Archive for ‘Pornography’

June 13, 2018

Are you desperate?

by Rod Smith

If you are desperate, perhaps wondering if life is worth living or even contemplating ending yours, there are a few things I would like you to know:

  • You are more loved and treasured than you probably realize.
  • Your voice is your most powerful weapon. Let someone know about your experience.
  • You have abilities and talents you are yet to discover.
  • Your life is a novel worth writing.
  • If you are still breathing you have the capacity to love.
  • Even if you have encountered rejection and faced failure for most of your life you still have the capacity to forgive and to love. Both capacities come with the human package.
  • There are people who will listen if you let them know you want to talk.
  • You have probably already faced more demanding challenges so you do have the resources to face this one.

You are correct if you respond with, “He doesn’t know me” or “he’s thousands of miles away.” Being far removed does not mean that I do not care. And, I am not the only one who cares. Please, let these simple thoughts seep into your being and perhaps become stepping-stones for you to find hope.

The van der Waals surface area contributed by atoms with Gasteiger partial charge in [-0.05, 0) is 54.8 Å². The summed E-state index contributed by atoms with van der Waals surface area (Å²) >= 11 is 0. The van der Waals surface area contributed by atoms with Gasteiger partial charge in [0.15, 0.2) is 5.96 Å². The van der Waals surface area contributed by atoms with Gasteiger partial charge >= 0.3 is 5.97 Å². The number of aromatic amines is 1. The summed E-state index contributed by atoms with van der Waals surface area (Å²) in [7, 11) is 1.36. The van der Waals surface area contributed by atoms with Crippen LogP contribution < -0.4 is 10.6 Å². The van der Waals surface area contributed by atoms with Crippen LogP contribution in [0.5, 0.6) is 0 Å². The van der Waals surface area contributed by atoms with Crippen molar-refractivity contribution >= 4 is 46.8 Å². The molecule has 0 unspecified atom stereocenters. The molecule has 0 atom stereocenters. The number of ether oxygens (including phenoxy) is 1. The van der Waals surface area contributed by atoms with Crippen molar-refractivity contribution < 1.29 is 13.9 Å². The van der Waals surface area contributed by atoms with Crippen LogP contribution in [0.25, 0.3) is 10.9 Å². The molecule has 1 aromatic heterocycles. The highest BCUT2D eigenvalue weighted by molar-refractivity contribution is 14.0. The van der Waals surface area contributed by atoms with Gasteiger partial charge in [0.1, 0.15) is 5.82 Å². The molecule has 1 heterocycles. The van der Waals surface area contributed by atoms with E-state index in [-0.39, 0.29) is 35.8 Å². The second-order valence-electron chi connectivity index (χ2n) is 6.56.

December 6, 2017

The two E-s

by Rod Smith

Enabling is rampant in many families.

It can involve:

  • Covering for someone so outsiders do not notice or find out about his or her undesirable behavior (drinking, gambling, addictive habits).
  • Relaying lies to a workplace – calling in to say he or she is ill when he or she is unable to work because of the addiction.
  • Permitting, turning a blind-eye, cooperating, letting things go unnoticed to keep the peace or because it feel easier.

Enabling behaviors are often subtle way of disguising who it is in a family who is in need of help. The enabler often appears to be the strong or the healthy one. Control is the name of the game – and family life can feel like one.

Empowering is common in healthy families.

It can involve:

  • Getting out of each other’s way so people can learn from errors and get credit for their successes.
  • Allowing natural consequences to follow choices so people can learn just how powerful really are.
  • Trusting and believing in each other even when things do not go to plan or appear to be falling apart.

Empowered people require the company of other empowered people and all require a strong sense of self. Freedom to discover and to learn are the hallmark of the empowered.